This morning’s Times (£) reports that the Republic of Ireland, to the shock of British officials, has demanded that the Irish Sea be made its post-Brexit border with the United Kingdom.

The future of the Northern Irish border has been one of the major issues raised by the vote to leave the EU. London has been exploring ways by which it can use new technology to make post-Brexit border monitoring as unobtrusive as possible.

Instead the Irish Government of Leo Varadkar, the newly-installed Taoiseach who replaced Enda Kenny, is calling for both customs and immigration checks to be conducted at ports and airports. As the Times notes, this amount to “effectively drawing a new border in the Irish sea.”

Unionists are naturally aghast. Sir Jeffrey Donaldson, a senior Democratic Unionist MP, has pledged his party to blocking Dublin’s proposal in the Daily Telegraph. He points out that:

“Pragmatically that is just not going to happen. If you look at Northern Ireland, for example, out of the port of Belfast 73 per cent of the goods that come in and out of the port of Belfast which is by far our busiest port go to Great Britain. Why on earth would we want to create a customs arrangement between this part of the United Kingdom and the rest of the United Kingdom?”

This statistic illustrates a broader point which is too often overlooked or ignored by those hyping up the challenge posed by the border: Ulster is overwhelmingly more reliant on ‘cross-border’ trade with the mainland than it is with the Republic.

As I reported in May, Great Britain accounts for £13.8 billion of Northern Irish ‘exports’, against just £3.4 billion for the Republic of Ireland. Even treating Dublin as a gateway to the rest of the EU adds just a further £1.9 billion to that side of the scales, against the £3.8 billion from the rest of the non-EU world.

But Unionists have grounds for complaint about Varadkar’s bid to partially annex their Province beyond the much-overlooked economic logic of their place in the UK.

Although it is often mis-remembered as such, the ‘Peace Process’ was not simply a one-sided series of concessions by the UK. It also involved the Irish and nationalist side accepting the legitimacy of Northern Ireland and the Republic renouncing its long-asserted claim on the six counties.

Since the eclipse of the SDLP  as the major nationalist party in Northern Ireland this side of the equation has suffered – just try getting a Sinn Fein politician to talk about “Northern Ireland” rather than “the North” – but that party’s increasing prominence in the Republic seems to be pressuring Dublin politicians to echo its attitude.

It’s worth restating: Northern Ireland is part of our country, the United Kingdom, and is set to remain so until and unless a majority of its residents wish otherwise. So long as it wishes to remain British, the border is in the right place.

Varadkar can’t have the border moved into the Irish Sea until nationalists win a border poll – and forcing Ulster into a weird and highly anomalous situation where it faces passport and customs checks on its internal trade and movement in order to secure ‘frictionless’ access to a neighbouring state is not compatible with the respect for Northern Ireland’s current situation to which Dublin is pledged.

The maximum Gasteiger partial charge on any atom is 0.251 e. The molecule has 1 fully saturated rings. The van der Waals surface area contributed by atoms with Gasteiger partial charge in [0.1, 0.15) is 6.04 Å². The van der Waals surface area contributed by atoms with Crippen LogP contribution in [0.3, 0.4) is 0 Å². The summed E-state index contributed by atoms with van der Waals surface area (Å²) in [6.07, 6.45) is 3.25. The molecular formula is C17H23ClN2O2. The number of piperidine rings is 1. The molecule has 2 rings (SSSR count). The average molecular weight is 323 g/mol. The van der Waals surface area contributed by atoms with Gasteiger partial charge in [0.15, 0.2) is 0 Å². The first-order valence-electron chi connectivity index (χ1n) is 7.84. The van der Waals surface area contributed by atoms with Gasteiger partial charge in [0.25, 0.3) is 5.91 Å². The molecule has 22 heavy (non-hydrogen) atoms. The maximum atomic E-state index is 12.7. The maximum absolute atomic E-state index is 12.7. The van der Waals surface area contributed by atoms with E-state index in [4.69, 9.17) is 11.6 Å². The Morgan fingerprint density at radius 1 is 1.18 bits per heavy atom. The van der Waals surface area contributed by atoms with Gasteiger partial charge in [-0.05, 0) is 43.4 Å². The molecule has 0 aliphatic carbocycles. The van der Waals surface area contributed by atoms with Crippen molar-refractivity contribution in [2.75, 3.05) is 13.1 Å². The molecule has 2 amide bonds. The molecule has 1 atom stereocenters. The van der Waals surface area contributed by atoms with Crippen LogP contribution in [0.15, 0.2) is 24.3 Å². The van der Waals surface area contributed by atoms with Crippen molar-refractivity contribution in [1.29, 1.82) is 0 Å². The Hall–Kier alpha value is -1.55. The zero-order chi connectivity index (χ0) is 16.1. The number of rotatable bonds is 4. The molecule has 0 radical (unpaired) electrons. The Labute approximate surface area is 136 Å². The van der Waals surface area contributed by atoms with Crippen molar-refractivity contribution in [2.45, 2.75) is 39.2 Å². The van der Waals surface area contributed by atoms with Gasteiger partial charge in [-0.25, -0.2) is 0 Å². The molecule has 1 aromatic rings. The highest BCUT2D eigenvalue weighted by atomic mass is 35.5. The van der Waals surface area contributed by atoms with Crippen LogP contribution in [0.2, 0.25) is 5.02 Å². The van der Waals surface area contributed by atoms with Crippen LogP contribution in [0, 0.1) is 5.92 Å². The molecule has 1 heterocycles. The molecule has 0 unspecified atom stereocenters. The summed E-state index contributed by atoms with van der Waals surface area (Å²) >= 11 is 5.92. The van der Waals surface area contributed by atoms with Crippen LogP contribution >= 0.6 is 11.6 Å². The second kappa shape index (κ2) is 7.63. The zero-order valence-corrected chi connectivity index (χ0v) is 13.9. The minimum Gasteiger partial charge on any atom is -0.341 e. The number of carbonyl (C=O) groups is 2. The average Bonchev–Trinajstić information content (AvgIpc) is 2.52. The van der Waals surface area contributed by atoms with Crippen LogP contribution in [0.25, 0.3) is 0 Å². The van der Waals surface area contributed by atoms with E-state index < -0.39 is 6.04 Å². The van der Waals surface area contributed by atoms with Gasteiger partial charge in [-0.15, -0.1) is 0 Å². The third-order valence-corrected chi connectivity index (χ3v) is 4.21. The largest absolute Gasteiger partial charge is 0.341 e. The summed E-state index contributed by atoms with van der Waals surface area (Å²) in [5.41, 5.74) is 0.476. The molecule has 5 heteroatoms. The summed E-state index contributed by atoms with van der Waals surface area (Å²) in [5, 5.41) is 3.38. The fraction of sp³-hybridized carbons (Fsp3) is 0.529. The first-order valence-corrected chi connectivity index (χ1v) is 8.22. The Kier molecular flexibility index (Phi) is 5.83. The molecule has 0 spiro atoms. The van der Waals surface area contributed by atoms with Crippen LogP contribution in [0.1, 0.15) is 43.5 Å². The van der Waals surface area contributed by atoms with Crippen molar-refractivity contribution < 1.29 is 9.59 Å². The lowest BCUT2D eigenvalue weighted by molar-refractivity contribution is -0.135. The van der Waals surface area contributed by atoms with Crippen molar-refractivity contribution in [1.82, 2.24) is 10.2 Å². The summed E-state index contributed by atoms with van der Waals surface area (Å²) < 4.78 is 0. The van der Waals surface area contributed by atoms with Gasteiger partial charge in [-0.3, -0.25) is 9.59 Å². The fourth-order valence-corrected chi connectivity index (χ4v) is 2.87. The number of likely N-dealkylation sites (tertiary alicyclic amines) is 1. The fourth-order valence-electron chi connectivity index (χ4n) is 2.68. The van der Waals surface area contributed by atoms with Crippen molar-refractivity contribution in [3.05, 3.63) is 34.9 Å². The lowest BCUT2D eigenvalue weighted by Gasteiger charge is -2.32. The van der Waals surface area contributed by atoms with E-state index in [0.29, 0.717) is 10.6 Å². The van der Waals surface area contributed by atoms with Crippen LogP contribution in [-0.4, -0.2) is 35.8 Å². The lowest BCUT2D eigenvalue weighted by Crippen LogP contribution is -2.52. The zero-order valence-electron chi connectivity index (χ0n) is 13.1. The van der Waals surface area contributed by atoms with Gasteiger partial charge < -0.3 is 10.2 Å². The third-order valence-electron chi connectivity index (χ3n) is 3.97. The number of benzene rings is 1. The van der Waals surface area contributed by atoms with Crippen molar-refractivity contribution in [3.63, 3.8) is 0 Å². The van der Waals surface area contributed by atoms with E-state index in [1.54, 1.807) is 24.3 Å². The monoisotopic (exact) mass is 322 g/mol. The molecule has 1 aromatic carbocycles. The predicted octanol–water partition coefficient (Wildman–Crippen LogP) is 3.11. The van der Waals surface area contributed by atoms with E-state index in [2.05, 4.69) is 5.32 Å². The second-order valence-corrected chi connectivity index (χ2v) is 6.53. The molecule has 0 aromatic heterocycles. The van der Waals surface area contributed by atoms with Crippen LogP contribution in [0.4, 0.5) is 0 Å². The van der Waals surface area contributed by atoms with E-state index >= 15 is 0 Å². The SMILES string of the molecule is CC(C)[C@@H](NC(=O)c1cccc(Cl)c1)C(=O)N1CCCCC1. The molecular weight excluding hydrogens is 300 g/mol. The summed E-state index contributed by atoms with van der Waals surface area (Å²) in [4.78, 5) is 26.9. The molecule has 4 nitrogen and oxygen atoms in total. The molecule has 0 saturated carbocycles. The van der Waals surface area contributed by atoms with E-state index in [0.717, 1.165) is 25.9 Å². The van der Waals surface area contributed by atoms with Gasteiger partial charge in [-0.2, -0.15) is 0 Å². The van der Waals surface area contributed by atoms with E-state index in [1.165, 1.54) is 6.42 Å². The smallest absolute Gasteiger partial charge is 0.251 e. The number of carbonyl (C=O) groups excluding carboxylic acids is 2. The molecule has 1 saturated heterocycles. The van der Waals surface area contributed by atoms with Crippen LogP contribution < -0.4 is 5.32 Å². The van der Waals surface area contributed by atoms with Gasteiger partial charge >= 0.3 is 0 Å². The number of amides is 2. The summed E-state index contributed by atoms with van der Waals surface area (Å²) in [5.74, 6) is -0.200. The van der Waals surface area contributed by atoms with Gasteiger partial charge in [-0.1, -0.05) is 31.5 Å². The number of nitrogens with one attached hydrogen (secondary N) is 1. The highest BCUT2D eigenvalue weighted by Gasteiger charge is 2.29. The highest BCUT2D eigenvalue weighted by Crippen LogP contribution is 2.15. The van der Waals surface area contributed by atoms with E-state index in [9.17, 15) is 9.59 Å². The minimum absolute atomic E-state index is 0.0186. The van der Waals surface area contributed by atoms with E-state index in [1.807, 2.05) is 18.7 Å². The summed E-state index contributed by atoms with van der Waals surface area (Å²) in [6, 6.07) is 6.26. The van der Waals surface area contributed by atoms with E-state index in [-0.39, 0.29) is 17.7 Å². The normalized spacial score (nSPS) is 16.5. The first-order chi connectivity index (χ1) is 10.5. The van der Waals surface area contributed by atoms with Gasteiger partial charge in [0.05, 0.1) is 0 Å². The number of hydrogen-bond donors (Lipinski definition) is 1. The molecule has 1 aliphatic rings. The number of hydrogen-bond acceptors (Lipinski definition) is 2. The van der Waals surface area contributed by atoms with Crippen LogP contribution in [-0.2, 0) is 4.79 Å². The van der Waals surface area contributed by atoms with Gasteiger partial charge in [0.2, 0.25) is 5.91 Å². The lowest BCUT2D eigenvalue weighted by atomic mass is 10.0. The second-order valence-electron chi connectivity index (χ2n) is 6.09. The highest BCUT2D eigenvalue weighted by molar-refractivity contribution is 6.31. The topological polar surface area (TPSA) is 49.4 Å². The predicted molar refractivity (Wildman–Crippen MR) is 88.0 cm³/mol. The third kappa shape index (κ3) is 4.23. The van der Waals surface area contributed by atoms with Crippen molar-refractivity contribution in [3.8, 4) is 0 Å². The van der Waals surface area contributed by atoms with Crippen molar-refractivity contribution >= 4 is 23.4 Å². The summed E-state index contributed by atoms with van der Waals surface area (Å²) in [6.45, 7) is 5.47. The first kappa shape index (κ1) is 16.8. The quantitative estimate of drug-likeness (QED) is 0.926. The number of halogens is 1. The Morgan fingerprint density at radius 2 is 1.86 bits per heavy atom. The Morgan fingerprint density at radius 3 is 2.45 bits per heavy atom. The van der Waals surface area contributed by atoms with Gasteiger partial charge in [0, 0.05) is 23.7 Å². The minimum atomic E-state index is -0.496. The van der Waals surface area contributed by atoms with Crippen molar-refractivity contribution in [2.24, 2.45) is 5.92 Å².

Not that criticism of the Irish Government’s new position is confined to the much-demonised DUP. Varadkar and Simon Coveney, his foreign minister, are taken to task in the Republic’s press too. Here’s one from the Irish Independent:

“So far, Coveney has made a dog’s dinner of Northern Ireland. Last week, Newton Emerson, the most moderate of commentators, asked why Coveney “was keeping the pot boiling”, referring to a series of cack-handed stances. But Coveney is not solely to blame. The buck stops with Leo Varadkar who weakly and wilfully gave him the job that Charlie Flanagan was doing well. The Taoiseach should clean up the mess he created by telling Coveney that Sunningdale taught Garret FitzGerald the dangers of pan-nationalist posturing. FitzGerald was finally forced to face the truth of O’Brien’s belief that what was good for Northern nationalist extremists was never good for Dublin.”

Sinn Fein, like separatists across our United Kingdom, have been deeply disappointed by Brexit’s failure to push many (if any) unionist voters towards the nationalist camp. This has only been exacerbated by the DUP’s dramatic electoral recovery at the general election, closing the window which seemed to open when Unionists lost their Stormont majority in the spring.

It makes sense for hard-line nationalists in these circumstances to engagement in brinkmanship and inject tension into the situation, in hope that uninterested and chronically under-informed mainland opinion can be shepherded towards concessions.

But the Irish Government should not fall into that bracket. Dublin’s steadfast refusal to reassess its own relationship with the EU in light of its dramatically changed circumstances makes this the very embodiment of have-your-cake-and-eat-it policy making.

Our own Government’s reliance on DUP votes, the Prime Minister’s clear view that we will leave “as one United Kingdom”, and London’s duty to uphold Ulster’s constitutional preferences all mean that we should expect a firm rejection of this proposal.